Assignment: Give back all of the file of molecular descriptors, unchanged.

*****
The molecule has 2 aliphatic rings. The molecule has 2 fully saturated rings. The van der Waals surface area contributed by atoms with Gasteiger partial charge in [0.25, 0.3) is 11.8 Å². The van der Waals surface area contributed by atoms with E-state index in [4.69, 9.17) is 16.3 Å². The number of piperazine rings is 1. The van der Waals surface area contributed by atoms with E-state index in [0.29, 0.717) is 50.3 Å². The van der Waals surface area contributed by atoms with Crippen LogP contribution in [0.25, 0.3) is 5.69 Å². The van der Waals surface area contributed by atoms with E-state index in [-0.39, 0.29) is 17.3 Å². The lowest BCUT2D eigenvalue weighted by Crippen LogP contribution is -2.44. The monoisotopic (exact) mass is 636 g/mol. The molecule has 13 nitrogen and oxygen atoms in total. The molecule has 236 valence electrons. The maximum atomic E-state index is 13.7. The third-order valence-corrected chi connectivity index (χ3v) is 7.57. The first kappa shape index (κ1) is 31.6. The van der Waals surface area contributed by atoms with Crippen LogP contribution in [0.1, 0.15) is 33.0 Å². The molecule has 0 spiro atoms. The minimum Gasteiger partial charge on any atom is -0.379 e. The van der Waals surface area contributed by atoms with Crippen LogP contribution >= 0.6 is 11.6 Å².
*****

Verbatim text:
The molecule has 2 aliphatic rings. The molecule has 2 fully saturated rings. The van der Waals surface area contributed by atoms with Gasteiger partial charge in [0.25, 0.3) is 11.8 Å². The van der Waals surface area contributed by atoms with E-state index in [4.69, 9.17) is 16.3 Å². The number of piperazine rings is 1. The van der Waals surface area contributed by atoms with E-state index in [0.29, 0.717) is 50.3 Å². The van der Waals surface area contributed by atoms with Crippen LogP contribution in [0.25, 0.3) is 5.69 Å². The van der Waals surface area contributed by atoms with E-state index in [-0.39, 0.29) is 17.3 Å². The lowest BCUT2D eigenvalue weighted by Crippen LogP contribution is -2.44. The monoisotopic (exact) mass is 636 g/mol. The molecule has 13 nitrogen and oxygen atoms in total. The molecule has 236 valence electrons. The maximum atomic E-state index is 13.7. The third-order valence-corrected chi connectivity index (χ3v) is 7.57. The first kappa shape index (κ1) is 31.6. The van der Waals surface area contributed by atoms with Crippen LogP contribution in [0.1, 0.15) is 33.0 Å². The molecule has 0 spiro atoms. The minimum Gasteiger partial charge on any atom is -0.379 e. The van der Waals surface area contributed by atoms with Crippen LogP contribution >= 0.6 is 11.6 Å².